St Francis Xavier Cathedral
, or the stunning
HMAS Sydney II Memorial
, or to see 90 tons of lobster at the Fisherman's Collective
View Larger Map
We'd like to thank our friends at
who have worked hard to make this service available to benefit their customers in Western Australia.
Posted Bryan Landsiedel, Technical Account Manager
Introducing Earth Connect for Earth Hour 2009
Friday, March 27, 2009
As you may or may not know,
was started in Australia by the
World Wildlife Federation
(WWF) just a few years ago. The global event is driven from Sydney, and this year Google Australia has joined with the Earth Hour team to help drive awareness and participation in this initiative.
2009 is the largest Earth Hour yet. With 84 countries and over 2800 locales registering their participation, it is an unprecedented global event to promote the
issues surrounding climate change
Members of our Australian team have coordinated an effort across Google to help Earth Hour create a social network called
Earth Connect uses
Google Friend Connect
, and is built using
as a foundation for the site, which allows anyone with an
to sign in and become a member of the network. A
-based blog is used to drive Earth Connect's "Talking Points", using the BuzzBoost feature of
to provide text, pictures and videos. The "Talking Points" in turn encourage Earth Connect members to post their thoughts in the Friend Connect-based Comments Gadget, which is where the real magic happens...
The comments collected by Earth Connect will be counted by WWF towards the goal of collecting a billion words in the lead-up to the next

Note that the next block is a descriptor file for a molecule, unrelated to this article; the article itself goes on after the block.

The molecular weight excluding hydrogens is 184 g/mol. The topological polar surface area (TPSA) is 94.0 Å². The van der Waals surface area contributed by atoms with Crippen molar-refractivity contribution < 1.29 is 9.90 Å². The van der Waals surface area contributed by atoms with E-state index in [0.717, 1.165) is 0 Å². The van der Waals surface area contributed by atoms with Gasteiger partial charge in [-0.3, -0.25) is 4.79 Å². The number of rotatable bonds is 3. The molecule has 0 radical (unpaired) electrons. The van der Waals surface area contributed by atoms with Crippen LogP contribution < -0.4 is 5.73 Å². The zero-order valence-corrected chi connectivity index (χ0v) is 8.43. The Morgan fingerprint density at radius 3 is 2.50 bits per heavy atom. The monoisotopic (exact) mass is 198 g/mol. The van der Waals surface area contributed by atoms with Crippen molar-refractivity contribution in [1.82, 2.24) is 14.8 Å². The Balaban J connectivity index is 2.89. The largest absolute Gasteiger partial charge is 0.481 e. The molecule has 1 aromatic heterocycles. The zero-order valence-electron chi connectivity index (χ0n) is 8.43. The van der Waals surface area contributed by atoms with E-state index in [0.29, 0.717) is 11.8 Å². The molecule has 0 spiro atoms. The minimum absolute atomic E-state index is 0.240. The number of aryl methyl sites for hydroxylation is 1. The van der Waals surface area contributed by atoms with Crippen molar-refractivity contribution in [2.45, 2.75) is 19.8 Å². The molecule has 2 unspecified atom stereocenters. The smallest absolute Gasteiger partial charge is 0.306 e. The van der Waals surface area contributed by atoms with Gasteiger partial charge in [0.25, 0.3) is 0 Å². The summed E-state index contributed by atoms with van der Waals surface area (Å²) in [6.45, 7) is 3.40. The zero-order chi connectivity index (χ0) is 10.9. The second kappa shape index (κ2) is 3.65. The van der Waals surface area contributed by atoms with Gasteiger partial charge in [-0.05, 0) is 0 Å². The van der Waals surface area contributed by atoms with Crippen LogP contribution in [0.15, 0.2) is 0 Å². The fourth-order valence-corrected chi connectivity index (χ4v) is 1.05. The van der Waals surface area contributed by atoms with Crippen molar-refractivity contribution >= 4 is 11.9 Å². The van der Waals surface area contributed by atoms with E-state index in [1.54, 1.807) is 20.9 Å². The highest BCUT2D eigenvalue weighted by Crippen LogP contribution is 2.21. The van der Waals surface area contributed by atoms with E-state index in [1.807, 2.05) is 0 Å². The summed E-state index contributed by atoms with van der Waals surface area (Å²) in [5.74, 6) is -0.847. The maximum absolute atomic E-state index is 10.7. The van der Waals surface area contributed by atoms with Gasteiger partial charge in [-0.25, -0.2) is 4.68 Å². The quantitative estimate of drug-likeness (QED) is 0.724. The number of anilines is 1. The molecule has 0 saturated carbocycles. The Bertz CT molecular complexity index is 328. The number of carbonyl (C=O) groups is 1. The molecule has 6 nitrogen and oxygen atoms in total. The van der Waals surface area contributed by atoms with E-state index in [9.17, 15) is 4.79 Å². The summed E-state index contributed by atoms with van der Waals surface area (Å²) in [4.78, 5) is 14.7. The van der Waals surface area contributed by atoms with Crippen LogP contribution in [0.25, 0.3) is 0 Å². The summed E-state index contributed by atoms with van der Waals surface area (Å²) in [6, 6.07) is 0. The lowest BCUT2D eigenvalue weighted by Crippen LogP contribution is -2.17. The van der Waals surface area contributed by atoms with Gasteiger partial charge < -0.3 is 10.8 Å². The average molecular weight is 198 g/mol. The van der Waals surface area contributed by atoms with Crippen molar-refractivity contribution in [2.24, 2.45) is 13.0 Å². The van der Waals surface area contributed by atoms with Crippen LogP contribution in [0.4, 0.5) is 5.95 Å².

United Nations Climate Change Summit
, COP15, to be held in Copenhagen at the end of 2009. The Earth Hour team will present this global collective statement of support as a call to action on climate change issues at COP15.
In this way, the Earth Hour movement will be sustained well beyond the March 28 event, providing a platform for the people of the world to share and contribute their thoughts on climate change.
The Earth Hour website,
, is being hosted by
Google App Engine
, and the site is using
to show all of the participating cities and towns.
is also embedded on the website to allow anyone in the world to access all of the information in their local language.
Andy Ridley, Global Executive Director of Earth Hour says: "One of the most inspiring aspects of working on Earth Hour is the way it has evolved - it has truly been built through the efforts and imagination of people who just want to see it work.
"We hope that on Saturday March 28 at 8:30pm local time, millions of people around the world will join us for Earth Hour. Beyond that, we look forward to building the world's largest environmentally-focused social networking platform."
Please join Earth Connect,
subscribe to email updates
, check out the
Official Google Blog
for more ways in which Google is helping to support a greener future, and watch this space as more is yet to come. Here's to a greener, cleaner future!
Posted by Justin Baird, Google Australia
Two new improvements to Google result pages
Wednesday, March 25, 2009
(Ed's note: 'More and better search refinements' is in part based on technology developed by Australian PhD student Ori Allon - read more about his contribution